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    Wal-Mart Quits Mexican Trade Group

    MEXICO CITY - Wal-Mart de Mexico SA announced on Wednesday that it is quitting the country's supermarket trade group after it banned members from comparing prices with competitors, The Associated Press reports.

    MEXICO CITY - Wal-Mart de Mexico SA announced on Wednesday that it is quitting the country's supermarket trade group after it banned members from comparing prices with competitors, The Associated Press reports.

    Walmex, as the Wal-Mart Stores Inc. unit is also known, said the rules approved by the National Association of Supermarkets and Department Stores earlier this month would hinder free competition.

    The rules approved by the group say members may not "carry out publicity campaigns based on suggesting, exhibiting or pointing out any aspect of the operations of other competitors, which causes or could cause a change in consumer preferences."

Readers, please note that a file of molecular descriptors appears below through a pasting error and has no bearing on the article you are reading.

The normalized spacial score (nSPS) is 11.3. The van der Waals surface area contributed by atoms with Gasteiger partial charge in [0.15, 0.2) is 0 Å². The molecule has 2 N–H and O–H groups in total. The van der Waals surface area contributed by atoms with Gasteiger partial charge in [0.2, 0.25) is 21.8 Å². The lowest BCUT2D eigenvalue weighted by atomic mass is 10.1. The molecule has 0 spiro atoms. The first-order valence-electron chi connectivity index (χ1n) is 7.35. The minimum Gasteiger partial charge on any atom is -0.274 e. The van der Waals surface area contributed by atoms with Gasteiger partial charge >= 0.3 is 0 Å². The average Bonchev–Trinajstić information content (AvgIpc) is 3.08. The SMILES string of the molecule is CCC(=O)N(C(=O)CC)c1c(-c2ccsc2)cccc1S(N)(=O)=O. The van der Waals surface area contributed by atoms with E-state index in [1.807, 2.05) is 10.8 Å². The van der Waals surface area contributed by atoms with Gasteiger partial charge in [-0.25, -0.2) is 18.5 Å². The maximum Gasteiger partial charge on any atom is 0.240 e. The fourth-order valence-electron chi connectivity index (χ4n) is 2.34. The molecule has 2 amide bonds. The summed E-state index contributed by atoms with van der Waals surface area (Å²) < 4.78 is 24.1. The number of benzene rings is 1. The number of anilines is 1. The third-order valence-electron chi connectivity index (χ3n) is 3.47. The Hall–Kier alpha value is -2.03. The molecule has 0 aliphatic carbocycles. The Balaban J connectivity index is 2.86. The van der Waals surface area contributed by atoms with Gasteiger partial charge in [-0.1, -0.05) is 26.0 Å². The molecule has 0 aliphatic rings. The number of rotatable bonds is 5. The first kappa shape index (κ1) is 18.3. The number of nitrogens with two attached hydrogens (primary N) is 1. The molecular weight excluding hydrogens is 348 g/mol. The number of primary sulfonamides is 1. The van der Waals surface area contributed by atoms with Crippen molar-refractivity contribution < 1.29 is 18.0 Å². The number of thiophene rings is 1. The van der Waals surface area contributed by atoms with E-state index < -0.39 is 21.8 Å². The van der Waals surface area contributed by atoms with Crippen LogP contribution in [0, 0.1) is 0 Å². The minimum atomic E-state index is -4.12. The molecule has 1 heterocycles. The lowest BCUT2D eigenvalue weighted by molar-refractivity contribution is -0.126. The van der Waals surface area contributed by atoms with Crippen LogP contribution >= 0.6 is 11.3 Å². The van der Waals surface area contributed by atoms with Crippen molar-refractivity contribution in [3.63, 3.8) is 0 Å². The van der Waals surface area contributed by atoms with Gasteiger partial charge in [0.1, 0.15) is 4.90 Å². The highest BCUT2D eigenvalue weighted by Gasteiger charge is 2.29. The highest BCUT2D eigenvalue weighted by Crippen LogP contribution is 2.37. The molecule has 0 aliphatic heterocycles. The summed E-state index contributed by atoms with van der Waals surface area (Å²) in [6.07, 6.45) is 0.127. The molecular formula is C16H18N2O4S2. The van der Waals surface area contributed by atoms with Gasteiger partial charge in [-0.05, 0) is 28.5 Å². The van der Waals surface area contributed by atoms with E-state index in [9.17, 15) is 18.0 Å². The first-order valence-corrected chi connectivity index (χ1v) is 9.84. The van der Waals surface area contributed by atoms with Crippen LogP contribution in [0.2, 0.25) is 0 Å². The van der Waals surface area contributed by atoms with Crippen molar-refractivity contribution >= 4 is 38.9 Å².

The new code includes a ban on the practice of displaying shopping carts loaded with products, comparing the total price with what they would cost in another store.

    Walmex, which operates nearly 600 retail outlets in Mexico including restaurants and supermarkets, has a market share of about 50 percent in supermarkets, according to the AP. Its main rivals include Controladora Comercial Mexicana SA, Grupo Gigante SA and Organizacion Soriana SA. U.S.-based Wal-Mart Stores Inc. owns about 60 percent of Walmex.

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